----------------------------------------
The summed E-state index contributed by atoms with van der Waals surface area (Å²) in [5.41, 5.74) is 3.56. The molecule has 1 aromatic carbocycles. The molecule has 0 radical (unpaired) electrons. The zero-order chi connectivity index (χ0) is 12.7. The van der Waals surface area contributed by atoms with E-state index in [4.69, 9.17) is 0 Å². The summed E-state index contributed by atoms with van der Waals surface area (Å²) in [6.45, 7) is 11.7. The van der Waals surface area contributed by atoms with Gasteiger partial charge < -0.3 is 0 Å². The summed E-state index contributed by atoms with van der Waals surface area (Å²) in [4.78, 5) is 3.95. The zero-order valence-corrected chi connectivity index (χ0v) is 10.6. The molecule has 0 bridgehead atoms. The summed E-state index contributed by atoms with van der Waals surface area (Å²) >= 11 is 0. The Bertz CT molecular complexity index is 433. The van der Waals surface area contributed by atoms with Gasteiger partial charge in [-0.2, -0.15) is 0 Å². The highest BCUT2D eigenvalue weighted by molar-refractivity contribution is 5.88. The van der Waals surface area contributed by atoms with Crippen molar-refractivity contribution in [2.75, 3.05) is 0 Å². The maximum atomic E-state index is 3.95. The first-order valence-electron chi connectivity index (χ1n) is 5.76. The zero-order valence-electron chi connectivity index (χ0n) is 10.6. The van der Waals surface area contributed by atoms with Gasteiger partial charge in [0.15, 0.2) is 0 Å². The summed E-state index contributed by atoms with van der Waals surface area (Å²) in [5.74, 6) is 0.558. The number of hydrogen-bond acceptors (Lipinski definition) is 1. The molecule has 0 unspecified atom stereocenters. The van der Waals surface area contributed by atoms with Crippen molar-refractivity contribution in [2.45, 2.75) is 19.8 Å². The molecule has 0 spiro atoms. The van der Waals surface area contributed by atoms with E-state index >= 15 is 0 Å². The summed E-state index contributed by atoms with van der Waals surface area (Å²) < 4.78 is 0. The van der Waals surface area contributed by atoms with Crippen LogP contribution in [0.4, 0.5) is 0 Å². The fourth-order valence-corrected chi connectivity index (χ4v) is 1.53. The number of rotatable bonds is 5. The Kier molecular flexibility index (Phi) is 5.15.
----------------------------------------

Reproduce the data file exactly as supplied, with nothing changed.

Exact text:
The summed E-state index contributed by atoms with van der Waals surface area (Å²) in [5.41, 5.74) is 3.56. The molecule has 1 aromatic carbocycles. The molecule has 0 radical (unpaired) electrons. The zero-order chi connectivity index (χ0) is 12.7. The van der Waals surface area contributed by atoms with E-state index in [4.69, 9.17) is 0 Å². The summed E-state index contributed by atoms with van der Waals surface area (Å²) in [6.45, 7) is 11.7. The van der Waals surface area contributed by atoms with Gasteiger partial charge < -0.3 is 0 Å². The summed E-state index contributed by atoms with van der Waals surface area (Å²) in [4.78, 5) is 3.95. The zero-order valence-corrected chi connectivity index (χ0v) is 10.6. The molecule has 0 bridgehead atoms. The summed E-state index contributed by atoms with van der Waals surface area (Å²) >= 11 is 0. The Bertz CT molecular complexity index is 433. The van der Waals surface area contributed by atoms with Gasteiger partial charge in [-0.2, -0.15) is 0 Å². The highest BCUT2D eigenvalue weighted by molar-refractivity contribution is 5.88. The van der Waals surface area contributed by atoms with Crippen molar-refractivity contribution in [2.75, 3.05) is 0 Å². The maximum atomic E-state index is 3.95. The first-order valence-electron chi connectivity index (χ1n) is 5.76. The zero-order valence-electron chi connectivity index (χ0n) is 10.6. The van der Waals surface area contributed by atoms with Gasteiger partial charge in [0.15, 0.2) is 0 Å². The summed E-state index contributed by atoms with van der Waals surface area (Å²) in [5.74, 6) is 0.558. The number of hydrogen-bond acceptors (Lipinski definition) is 1. The molecule has 0 unspecified atom stereocenters. The van der Waals surface area contributed by atoms with Crippen molar-refractivity contribution in [2.45, 2.75) is 19.8 Å². The molecule has 0 spiro atoms. The van der Waals surface area contributed by atoms with E-state index >= 15 is 0 Å². The summed E-state index contributed by atoms with van der Waals surface area (Å²) < 4.78 is 0. The van der Waals surface area contributed by atoms with Crippen LogP contribution in [0.4, 0.5) is 0 Å². The fourth-order valence-corrected chi connectivity index (χ4v) is 1.53. The number of rotatable bonds is 5. The Kier molecular flexibility index (Phi) is 5.15.